A Shingled History: Exploring Roofing Styles in West Virginia

West Virginia’s rich history is evident not only in its mountains and valleys, but also in the architectural styles of its buildings. Roofing plays a vital role in protecting these structures and reflecting the trends of their times. Let’s take a journey through West Virginia’s roofing history, focusing on specific city examples in Harrison, Marion, and Monongalia counties.

Early Shelters (Pre-1800s):

  • Frontier Days: West Virginia’s early settlers relied on readily available materials like wood for their roofs. Think simple log cabins in places like Clarksburg (Harrison County) or Fairmont (Marion County) with wooden shakes, offering basic protection from the elements.
  • Shale and Slate: As settlements grew, so did the use of shale and slate for roofing. These quarried materials, commonly seen in Buckhannon (Upshur County) and Morgantown (Monongalia County), were more durable than wood shakes and offered better weatherproofing.

The 19th Century & Industrial Age (1800s-Early 1900s):

  • Rise of Metal Roofing: The 19th century saw the introduction of metal roofing in West Virginia. Corrugated metal became a popular choice for its durability and fire resistance, gracing commercial buildings and public structures in cities like Clarksburg and Fairmont.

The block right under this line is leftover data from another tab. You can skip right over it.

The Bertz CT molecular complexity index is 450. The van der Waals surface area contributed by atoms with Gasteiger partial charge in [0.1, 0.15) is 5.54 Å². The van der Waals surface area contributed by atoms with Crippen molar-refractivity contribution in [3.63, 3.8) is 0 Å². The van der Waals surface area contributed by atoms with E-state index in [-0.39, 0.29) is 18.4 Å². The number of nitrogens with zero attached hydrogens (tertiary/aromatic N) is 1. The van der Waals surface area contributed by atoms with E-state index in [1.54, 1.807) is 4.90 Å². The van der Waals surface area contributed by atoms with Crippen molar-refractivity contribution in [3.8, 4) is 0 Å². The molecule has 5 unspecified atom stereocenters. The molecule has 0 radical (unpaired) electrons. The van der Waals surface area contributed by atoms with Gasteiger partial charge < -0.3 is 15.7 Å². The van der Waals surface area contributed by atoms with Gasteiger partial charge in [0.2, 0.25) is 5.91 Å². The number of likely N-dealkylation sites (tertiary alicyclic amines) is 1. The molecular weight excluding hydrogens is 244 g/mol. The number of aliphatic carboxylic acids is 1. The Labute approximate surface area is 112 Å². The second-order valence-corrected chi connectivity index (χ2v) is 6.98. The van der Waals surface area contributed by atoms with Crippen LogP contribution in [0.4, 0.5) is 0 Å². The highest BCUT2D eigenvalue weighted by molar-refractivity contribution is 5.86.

• Slate’s Continued Popularity: Slate roofs remained a status symbol for wealthier homes throughout the 1800s, dotting the landscapes of historic districts in Weston (Lewis County) and Morgantown.

20th Century and Beyond (1900s-Present):

  • Asphalt Shingles Take Over: The 20th century saw the rise of asphalt shingles as a more affordable and easy-to-install roofing option. These became dominant across West Virginia, seen on countless residential homes in cities like Clarksburg, Fairmont, and Morgantown.
  • Diversity in Modern Roofing: Today’s roofing materials offer a wider range of choices. Architects and homeowners in West Virginia can select asphalt, metal, slate, tile, or even composite materials depending on style, budget, and desired durability.

Local Variations:

  • Coal Mining Influence: Coal mining towns in West Virginia, like Farmington (Marion County), might have seen a prevalence of slate or metal roofs due to their fire resistance, important in areas with higher fire risks.
  • German Influence: The German heritage of some West Virginia communities, like those in Shepherdstown (Jefferson County), might be reflected in the use of steeper roof pitches, accommodating slate or metal roofing materials common in Germany.

By exploring the history of roofing styles in West Virginia, we gain a deeper appreciation for the craftsmanship and resourcefulness of past generations. The roofing materials chosen throughout history tell a story about the available resources, technological advancements, and architectural preferences of each era. As West Virginia continues to evolve, it will be interesting to see how roofing styles further develop to meet the needs and aesthetics of the future.